Banish mosquitoes with plant repellants

Wednesday June 3 2020

L-R: Rosemary, Catnip and Scented  geraniums

L-R: Rosemary, Catnip and Scented geraniums 


Mosquitoes are the bane of garden lovers. Sometimes one has to choose between their beautiful luscious garden and cutting it down thus denying mosquitoes breeding ground.
Jamillah Namulindwa had been contemplating whether to cut down her vibrant rose bush because of mosquitoes when she was advised to plant several other plants that repel mosquitoes. Many of these plants contain the substance citronellal, which does indeed have insect-repellent properties.
Experts however, warn that some of these plants do not just repel mosquitoes by growing in our gardens, they would either have to be burned or their leaves crushed and rubbed on skin to give off the whiff that repels them. Here are the leading plants as recommended by various gardening experts.

Citronella, catnip, horsemint
Plants such as citronella, catnip and horsemint are popular for their natural mosquito repelling abilities. According to online biomedical the Malaria Journal, citronella is one of the most widely used natural repellents on the market. Citronella, which contains citronellal, citronellol, geraniol, citral, α pinene, and limonene, is as effective a dose as DEET (ingredient in insect repellents), but the oils rapidly evaporate causing loss of efficacy and leaving the user unprotected.
To get the most of their repellant abilities, it is advisable to crush their leaves so as to make these compounds active. You can either hang the crushed leaves or rub a little of it on your skin. However, be careful as some of these plants might be sensitive to the skin.

Cinnamon, lavender, basil
Other plants such as cinnamon, lavender and basil produce essential oils that cannot only kill mosquito eggs but acts as repellant too.
The essential oils contained in these plants emit a powerful scent that is irritating to mosquitoes. These are useful plants to add to your garden for an unlimited supply for homemade sprays from its essential oils.
After extracting oil from the plant, mix it with water and spray the fluid onto your skin or clothing, around your home, and onto upholstery or plants.

Rosemary, sage, sweet fern
Herbs such as rosemary, sage and sweet fern work best when dried and burned to give off a fragrant smoke that is highly repellent to mosquitoes and a variety of other insects.
Place a few sprigs of rosemary on pot shard and place on your verandah to keep mosquitoes away as the scent wafts through the yard. Or simply bundle tightly sage leaves with thread after drying and place on a non-flammable surface. Once lit, it should burn slowly, releasing a fragrant and steady stream of smoke.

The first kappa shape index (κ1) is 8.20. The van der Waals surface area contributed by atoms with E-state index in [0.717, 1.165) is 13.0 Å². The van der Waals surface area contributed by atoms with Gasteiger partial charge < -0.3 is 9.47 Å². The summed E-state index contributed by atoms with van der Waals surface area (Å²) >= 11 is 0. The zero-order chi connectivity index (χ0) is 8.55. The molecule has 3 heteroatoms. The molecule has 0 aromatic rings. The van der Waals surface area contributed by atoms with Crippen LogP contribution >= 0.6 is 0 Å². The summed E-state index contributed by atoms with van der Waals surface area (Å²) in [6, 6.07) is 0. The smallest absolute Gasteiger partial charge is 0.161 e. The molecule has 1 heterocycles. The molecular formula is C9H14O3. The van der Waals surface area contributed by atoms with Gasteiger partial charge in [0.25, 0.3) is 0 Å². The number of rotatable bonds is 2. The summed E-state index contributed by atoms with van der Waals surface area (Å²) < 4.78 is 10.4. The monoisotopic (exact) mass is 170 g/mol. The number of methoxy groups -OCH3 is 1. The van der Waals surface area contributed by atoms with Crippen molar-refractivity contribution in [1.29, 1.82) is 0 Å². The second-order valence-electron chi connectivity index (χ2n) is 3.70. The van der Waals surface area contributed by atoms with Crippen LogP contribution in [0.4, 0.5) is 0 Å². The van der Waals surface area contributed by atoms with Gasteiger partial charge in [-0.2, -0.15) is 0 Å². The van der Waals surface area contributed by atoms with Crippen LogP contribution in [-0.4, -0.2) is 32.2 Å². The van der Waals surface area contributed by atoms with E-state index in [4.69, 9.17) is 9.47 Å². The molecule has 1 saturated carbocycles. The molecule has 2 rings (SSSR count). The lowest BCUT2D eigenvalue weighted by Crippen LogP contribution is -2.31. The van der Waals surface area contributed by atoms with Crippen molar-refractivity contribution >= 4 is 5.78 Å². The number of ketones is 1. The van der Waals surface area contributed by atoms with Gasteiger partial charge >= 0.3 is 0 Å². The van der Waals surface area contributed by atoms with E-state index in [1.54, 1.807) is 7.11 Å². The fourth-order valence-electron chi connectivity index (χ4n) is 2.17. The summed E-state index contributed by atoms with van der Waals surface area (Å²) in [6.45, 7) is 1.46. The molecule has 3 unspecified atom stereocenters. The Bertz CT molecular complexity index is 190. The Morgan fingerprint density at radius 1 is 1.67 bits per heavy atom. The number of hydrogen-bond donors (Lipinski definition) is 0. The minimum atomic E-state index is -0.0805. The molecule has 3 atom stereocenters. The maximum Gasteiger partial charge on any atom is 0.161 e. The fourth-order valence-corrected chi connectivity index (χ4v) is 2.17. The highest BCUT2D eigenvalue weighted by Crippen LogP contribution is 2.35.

Catnip, peppermint, spearmint
Plants from the mint family such as catnip, peppermint and spearmint contain the fragrant compound nepetalactone, which research established as a very effective repellant. Unlike other mosquito-repelling plants, these are just as effective even when they are in the garden. You can also crush and rub their fragrant leaves on your skin. Their beautiful leaves make beautiful additions to the container arrangements around your verandah too.

Marigolds said to contain pyrethrum, a compound used in many insect repellents. Gardendesign website says they prefer full sunlight and reasonably fertile soil.
The site advises that marigolds should be planted near entrances the home and any common mosquito entry points such as open windows. The smell may deter mosquitoes from going past this barrier.
Besides, repelling mosquitoes, marigolds also repel insects, which prey on tomato plants. Marigolds are said to keep off aphids, thrips, whiteflies, Mexican bean beetles, squash bugs, and tomato hornworms.


Allium such as garlic
Plants that are members of the allium family such as garlic, onions, leeks, chives, allium gigantism are all great mosquito repellents. These can also be used to fight off aphids in your vegetable garden. To repel mosquitoes, garlic, for instance, can even be rubbed on the skin, in addition to being planted in the mosquito-infested areas of the house.

This tall tree works well as a border plant and is also a mosquito repellent.
According to a report by, the Centres for Disease Control and Prevention in the US, approved eucalyptus oil as an effective ingredient in mosquito repellent.
Other repellents include petunias, Chrysanthemum, cloves, vanilla, bee balm, lemon grass, scented geraniums, lemon thyme, floss flower.
All these plants can be bought from nurseries, and florists around the city and other parts of the country.

Most of these repellents are easy to grow plants that can be either planted directly in the garden or potted. The good news is that these plants are colourful and their scent makes them perfect for combination growing.
According to gardening expert Ekkehard Spiegel, if you want to create a block of colour in your landscape, pair plants with similar shapes and colours. Plants with flowers or leaves that are all very similar in colour or all in one colour family create a calming, harmonious feeling in the landscape; while bright, contrasting colours of flowers and/or leaves add excitement and draw the eye.

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